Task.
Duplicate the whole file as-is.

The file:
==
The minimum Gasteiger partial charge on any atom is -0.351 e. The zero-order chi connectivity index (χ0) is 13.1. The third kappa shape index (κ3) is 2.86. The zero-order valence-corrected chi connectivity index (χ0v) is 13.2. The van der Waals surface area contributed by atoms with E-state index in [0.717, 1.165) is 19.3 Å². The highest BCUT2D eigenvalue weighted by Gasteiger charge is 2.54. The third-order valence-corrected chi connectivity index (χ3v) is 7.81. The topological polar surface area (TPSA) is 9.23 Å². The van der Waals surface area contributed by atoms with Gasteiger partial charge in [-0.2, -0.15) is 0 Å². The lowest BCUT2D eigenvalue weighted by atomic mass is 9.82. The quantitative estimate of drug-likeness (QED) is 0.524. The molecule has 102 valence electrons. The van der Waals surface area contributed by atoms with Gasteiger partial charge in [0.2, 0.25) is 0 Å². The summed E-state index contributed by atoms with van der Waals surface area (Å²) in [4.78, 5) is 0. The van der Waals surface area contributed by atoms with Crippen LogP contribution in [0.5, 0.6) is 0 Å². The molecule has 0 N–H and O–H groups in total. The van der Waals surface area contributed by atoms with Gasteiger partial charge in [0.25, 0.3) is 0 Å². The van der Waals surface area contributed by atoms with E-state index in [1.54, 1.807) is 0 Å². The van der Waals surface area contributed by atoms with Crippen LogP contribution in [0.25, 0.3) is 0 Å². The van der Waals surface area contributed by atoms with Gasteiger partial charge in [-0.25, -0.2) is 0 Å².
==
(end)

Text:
The minimum Gasteiger partial charge on any atom is -0.351 e. The zero-order chi connectivity index (χ0) is 13.1. The third kappa shape index (κ3) is 2.86. The zero-order valence-corrected chi connectivity index (χ0v) is 13.2. The van der Waals surface area contributed by atoms with E-state index in [0.717, 1.165) is 19.3 Å². The highest BCUT2D eigenvalue weighted by Gasteiger charge is 2.54. The third-order valence-corrected chi connectivity index (χ3v) is 7.81. The topological polar surface area (TPSA) is 9.23 Å². The van der Waals surface area contributed by atoms with Gasteiger partial charge in [-0.2, -0.15) is 0 Å². The lowest BCUT2D eigenvalue weighted by atomic mass is 9.82. The quantitative estimate of drug-likeness (QED) is 0.524. The molecule has 102 valence electrons. The van der Waals surface area contributed by atoms with Gasteiger partial charge in [0.2, 0.25) is 0 Å². The summed E-state index contributed by atoms with van der Waals surface area (Å²) in [4.78, 5) is 0. The van der Waals surface area contributed by atoms with Crippen LogP contribution in [0.5, 0.6) is 0 Å². The molecule has 0 N–H and O–H groups in total. The van der Waals surface area contributed by atoms with Gasteiger partial charge in [0.25, 0.3) is 0 Å². The van der Waals surface area contributed by atoms with E-state index in [1.54, 1.807) is 0 Å². The van der Waals surface area contributed by atoms with Crippen LogP contribution in [0.25, 0.3) is 0 Å². The van der Waals surface area contributed by atoms with Gasteiger partial charge in [-0.25, -0.2) is 0 Å².